Arnold White, J.
1. In this case an appeal from a decree of a Judge sitting on the original side of this Court was preferred 10 days after the prescribed period of limitation. An explanation was called for, and an affidavit was filed explaining the cause of delay. The case was then posted before the admission Court ' for orders.' In the Admission Court the learned Judge ordered that notice should go to the respondents to show cause why the delay should not be excused. The appellants' Vakil served the respondents with a formal notice of this order. The respondents other than the fifth appeared before another Judge, sitting in the ' Admission Court' and shewed cause why the delay should not be excused. The judge excused the delay and admitted the appeal.
2. When the appeal was called on for hearing before an appellate Bench, Mr. V.V. Srinivasa Aiyangar on behalf of the 5th Respondent took the preliminary objection that the appeal was out of time. He contended that it was open to him to take this objection notwithstanding the adjudication in the matter by the judge of the ' Admission Court.' His points were, first, that the order of the Judge directing notice to show cause before a Single Judge, and the order of the judge excusing the delay after cause had been shewn, were made without Jurisdiction; and, secondly, that the procedure in connection with the service of the notice was not in accordance with the Rules and that on that ground the final order was bad.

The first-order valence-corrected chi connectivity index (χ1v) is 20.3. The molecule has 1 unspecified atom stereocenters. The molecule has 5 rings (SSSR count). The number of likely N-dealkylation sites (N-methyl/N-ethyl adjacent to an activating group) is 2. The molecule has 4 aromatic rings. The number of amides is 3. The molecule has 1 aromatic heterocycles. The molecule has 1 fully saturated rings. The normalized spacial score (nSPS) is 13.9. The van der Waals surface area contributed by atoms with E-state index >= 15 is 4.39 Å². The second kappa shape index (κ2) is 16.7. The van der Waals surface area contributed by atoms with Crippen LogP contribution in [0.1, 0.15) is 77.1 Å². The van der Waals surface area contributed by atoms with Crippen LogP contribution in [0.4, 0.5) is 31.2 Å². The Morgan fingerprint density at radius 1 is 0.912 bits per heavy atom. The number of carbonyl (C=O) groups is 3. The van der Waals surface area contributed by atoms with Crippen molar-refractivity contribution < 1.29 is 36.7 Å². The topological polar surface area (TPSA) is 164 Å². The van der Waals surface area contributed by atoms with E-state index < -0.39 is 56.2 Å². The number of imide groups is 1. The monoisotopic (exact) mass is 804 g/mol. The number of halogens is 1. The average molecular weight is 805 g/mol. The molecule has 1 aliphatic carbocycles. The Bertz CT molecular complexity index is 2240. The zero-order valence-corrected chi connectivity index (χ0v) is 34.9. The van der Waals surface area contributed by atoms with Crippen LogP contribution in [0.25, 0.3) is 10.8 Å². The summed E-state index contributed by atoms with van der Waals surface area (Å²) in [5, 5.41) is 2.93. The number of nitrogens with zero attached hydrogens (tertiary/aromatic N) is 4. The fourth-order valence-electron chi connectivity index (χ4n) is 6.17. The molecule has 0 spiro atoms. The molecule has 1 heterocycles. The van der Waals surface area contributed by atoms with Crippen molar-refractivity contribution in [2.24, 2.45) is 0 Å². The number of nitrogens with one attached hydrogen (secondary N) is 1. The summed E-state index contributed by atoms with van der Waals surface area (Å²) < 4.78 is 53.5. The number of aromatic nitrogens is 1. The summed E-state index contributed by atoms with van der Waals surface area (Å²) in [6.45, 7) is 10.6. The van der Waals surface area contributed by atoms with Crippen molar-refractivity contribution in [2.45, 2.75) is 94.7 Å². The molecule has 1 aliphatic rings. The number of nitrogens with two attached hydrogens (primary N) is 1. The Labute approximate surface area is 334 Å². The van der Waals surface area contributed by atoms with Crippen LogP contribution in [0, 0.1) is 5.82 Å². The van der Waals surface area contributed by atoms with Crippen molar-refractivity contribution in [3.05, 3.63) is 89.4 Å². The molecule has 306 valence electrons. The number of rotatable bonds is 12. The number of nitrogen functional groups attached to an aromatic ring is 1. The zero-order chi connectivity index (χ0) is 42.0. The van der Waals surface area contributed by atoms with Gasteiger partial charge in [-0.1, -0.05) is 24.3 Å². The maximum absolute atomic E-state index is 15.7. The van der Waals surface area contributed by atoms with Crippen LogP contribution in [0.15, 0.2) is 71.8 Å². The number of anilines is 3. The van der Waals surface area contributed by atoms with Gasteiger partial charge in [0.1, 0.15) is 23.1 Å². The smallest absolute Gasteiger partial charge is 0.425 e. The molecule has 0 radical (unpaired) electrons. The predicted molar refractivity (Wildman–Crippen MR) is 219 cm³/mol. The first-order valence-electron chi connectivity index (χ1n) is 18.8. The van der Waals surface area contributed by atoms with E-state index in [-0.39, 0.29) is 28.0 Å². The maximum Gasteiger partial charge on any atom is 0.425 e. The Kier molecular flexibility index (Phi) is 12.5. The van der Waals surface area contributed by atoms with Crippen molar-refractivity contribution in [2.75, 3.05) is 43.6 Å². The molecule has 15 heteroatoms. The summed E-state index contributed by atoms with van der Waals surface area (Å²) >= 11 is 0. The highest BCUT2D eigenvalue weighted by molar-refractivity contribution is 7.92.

3. First as regards the question of Jurisdiction: It was contended that the dercee, against which the party desired to appeal, being that of a Judge sitting on the Original Side of this Court, the matter was governed by 'the Rules of the High Court in its Original Jurisdiction and on appeal therefrom' and that the ' Rules of the High Court in its appellate Jurisdiction' had no application. (The Rules may conveniently be referred to as the Original Side Rules and the Appellate Side Rules). The procedure in connection with obtaining an extension of time for an appeal from the original side might no doubt be regulated by rules framed under the powers under which the Original Side Rules are made. But I am not dealing now with the question of procedure but with the question of Jurisdiction. The Appellate Side Rules are made in pursuance of the powers conferred by, inter alia, Sections 13 and 14 of the High Courts Act (24 and 25 Vic. Ch. 104). Rule 1 provides for the exercise of the jurisdiction vested in the Court, and It says in so many words that an application for the admission of an appeal presented after the expiry of the period allowed by the law of limitation should ordinarily be heard and determined by one judge. It seems to me that on an application of this nature the Judge is not asked as an appellate tribunal, to deal with an order which has been made by another tribunal. He is asked to exercise the power given him by Section 5 of the Limitation Act and to say that an appeal may be admitted after the period of limitation prescribed there for. This is a power which Rule (1) of the Appellate Side says may be exercised by one judge. Whether the power is invoked with reference to an appeal from a decree of a judge sitting on the Original Side of this Court or from a decree of a Mofussil Court, so far as any question of jurisdiction is concerned seems to me to be wholly immaterial. A judge who makes an order for the admission of an appeal after the period of limitation prescribed, is not adjudicating on the appeal. See the judgment of Edge C. J. in Husaini Begum v. The Collector of Mazzafarnagar I.L.R. (1889) A. 176. He is exercising a power given to the Court by the Limitation Act in pursuance of a rule validly made, that the power may be exercised by a single judge. It scarcely seems necessary to consider, so far as the question of jurisdiction is concerned, whether, when a judge exercises this power in connection with an application to extend the time for appeal from a decree on the original side, he is exercising original or appellate jurisdiction. I am of opinion that the objection that the orders were made without jurisdiction fails. '